Outrun Change

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Long sentences that work well

Image courtesy of Adobe Stock.

Image courtesy of Adobe Stock.

I want to look at a few samples of the writing of John D. Billings, when he told in 1887 of his experiences in the Civil War. He shared his recollections in Hard Tack and Coffee, currently $0.99 for the Kindle version. Previously mentioned his book here.

Consider the smooth flow of the following two sentences. Yes, two sentences:

Taps ended the army day for all branches of the service, and, unless an alarm broke in upon the stillness of the night, the soldiers were left to their slumbers; or, what was oftener the case, to meditations on home; the length of time in months and days they must serve before returning thither; their prospects of surviving the vicissitudes of war; of the boys who once answered roll-call with them, now camped over across the Dark River; or of plans for business, or social relations to be entered upon, if they should survive the war. All these, and a hundred other topics which furnished abundant field for air-castle-building, would chase one another through the mind of the soldier-dreamer, till his brain would grow weary, his eyes heavy, and balmy sleep would softly steal him away from a world of trouble into the realm of sweet repose and pleasant dreams.

Wow.

Let’s break apart those two sentences.

First:

Taps ended the army day for all branches of the service, and, unless an alarm broke in upon the stillness of the night,

the soldiers were left to their slumbers; or,

what was oftener the case, to meditations on home;

the length of time in months and days they must serve before returning thither;

their prospects of surviving the vicissitudes of war;

of the boys who once answered roll-call with them, now camped over across the Dark River;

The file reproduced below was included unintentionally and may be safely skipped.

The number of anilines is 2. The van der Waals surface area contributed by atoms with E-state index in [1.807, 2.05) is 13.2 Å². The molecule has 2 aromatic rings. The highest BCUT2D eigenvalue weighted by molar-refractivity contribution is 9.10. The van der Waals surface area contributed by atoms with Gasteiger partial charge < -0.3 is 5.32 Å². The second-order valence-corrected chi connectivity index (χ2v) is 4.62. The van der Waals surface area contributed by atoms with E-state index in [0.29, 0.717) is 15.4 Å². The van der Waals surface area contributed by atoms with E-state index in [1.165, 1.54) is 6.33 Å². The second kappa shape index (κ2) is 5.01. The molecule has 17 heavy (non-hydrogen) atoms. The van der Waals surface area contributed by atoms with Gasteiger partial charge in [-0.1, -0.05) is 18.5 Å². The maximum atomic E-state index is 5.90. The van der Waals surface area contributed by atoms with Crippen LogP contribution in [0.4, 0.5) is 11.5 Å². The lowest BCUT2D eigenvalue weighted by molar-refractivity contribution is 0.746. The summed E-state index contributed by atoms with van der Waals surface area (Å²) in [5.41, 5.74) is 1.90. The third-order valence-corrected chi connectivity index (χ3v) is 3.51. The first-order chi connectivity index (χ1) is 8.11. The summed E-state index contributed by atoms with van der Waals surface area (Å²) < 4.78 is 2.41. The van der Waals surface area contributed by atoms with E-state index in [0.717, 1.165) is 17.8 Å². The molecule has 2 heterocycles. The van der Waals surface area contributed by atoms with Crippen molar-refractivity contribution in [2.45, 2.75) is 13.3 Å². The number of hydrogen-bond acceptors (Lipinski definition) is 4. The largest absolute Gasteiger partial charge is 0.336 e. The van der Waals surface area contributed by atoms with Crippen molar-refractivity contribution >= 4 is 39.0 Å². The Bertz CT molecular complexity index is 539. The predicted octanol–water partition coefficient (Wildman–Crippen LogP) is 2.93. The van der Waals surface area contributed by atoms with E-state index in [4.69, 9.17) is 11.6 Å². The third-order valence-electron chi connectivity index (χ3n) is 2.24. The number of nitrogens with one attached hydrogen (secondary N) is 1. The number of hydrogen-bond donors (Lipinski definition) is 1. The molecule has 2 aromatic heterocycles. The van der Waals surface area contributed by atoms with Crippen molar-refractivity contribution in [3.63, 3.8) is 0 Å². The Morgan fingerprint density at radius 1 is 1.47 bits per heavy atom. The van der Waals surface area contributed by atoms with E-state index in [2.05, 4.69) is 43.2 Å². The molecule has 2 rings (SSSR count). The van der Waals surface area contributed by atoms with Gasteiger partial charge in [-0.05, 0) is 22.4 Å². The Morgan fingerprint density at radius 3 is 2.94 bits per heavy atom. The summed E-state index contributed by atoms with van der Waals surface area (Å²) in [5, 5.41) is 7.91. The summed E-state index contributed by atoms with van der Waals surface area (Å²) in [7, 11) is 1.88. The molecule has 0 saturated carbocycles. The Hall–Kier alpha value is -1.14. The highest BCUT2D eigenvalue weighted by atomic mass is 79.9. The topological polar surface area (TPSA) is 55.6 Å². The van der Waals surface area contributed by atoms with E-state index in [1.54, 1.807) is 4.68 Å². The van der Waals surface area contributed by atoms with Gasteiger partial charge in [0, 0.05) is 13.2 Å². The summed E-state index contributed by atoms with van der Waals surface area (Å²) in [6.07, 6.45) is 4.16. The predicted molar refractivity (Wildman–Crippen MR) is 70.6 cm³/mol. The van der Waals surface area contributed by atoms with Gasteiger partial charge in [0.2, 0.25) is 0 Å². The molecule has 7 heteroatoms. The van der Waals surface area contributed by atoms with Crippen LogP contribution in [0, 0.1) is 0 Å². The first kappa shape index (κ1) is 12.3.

or of plans for business, or social relations to be entered upon, if they should survive the war.

All the thoughts that might flood the mind of a soldier as he tried to drift off to sleep.

Second:

All these, and a hundred other topics which furnished abundant field for air-castle-building,

would chase one another through the mind of the soldier-dreamer,

till his brain would grow weary, his eyes heavy, and

balmy sleep would softly steal him away from a world of trouble

into the realm of sweet repose and pleasant dreams.

The groggy path to sleep. I can feel the soldier drifting into slumber. Wow.

Those sentences weigh in at 96 words and 54 words. They don’t feel long. I find they engage the brain and create a complex, beautiful image.

Even some of the clauses are compound.

It would take me a lot of sentences and far more words to tell such a story, assuming I could even compose the idea.

Wish I could write that well.

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2 thoughts on “Long sentences that work well

  1. That writing is what I would consider a “prose poem.” From wiki: “Prose poetry is poetry written in prose instead of using verse but preserving poetic qualities such as heightened imagery, parataxis and emotional effects.” Virginia Woolf was perhaps one of the best at doing that.

    • Hi Bruce:
      I’m listening to a tape series from Great Courses on sentence building. Why? To stretch my writing ability. Mr. Billing’s book has stretched me by its amazing writing style. Your comment stretches me further.

      Why am I blogging? To stretch my brain. The reading necessary, stretching of writing ability, and stretching of expressiveness, is an amazing, free education. Guess I need to read some Virginia Wolff, huh?

      Thanks for taking the time to comment.

      Jim

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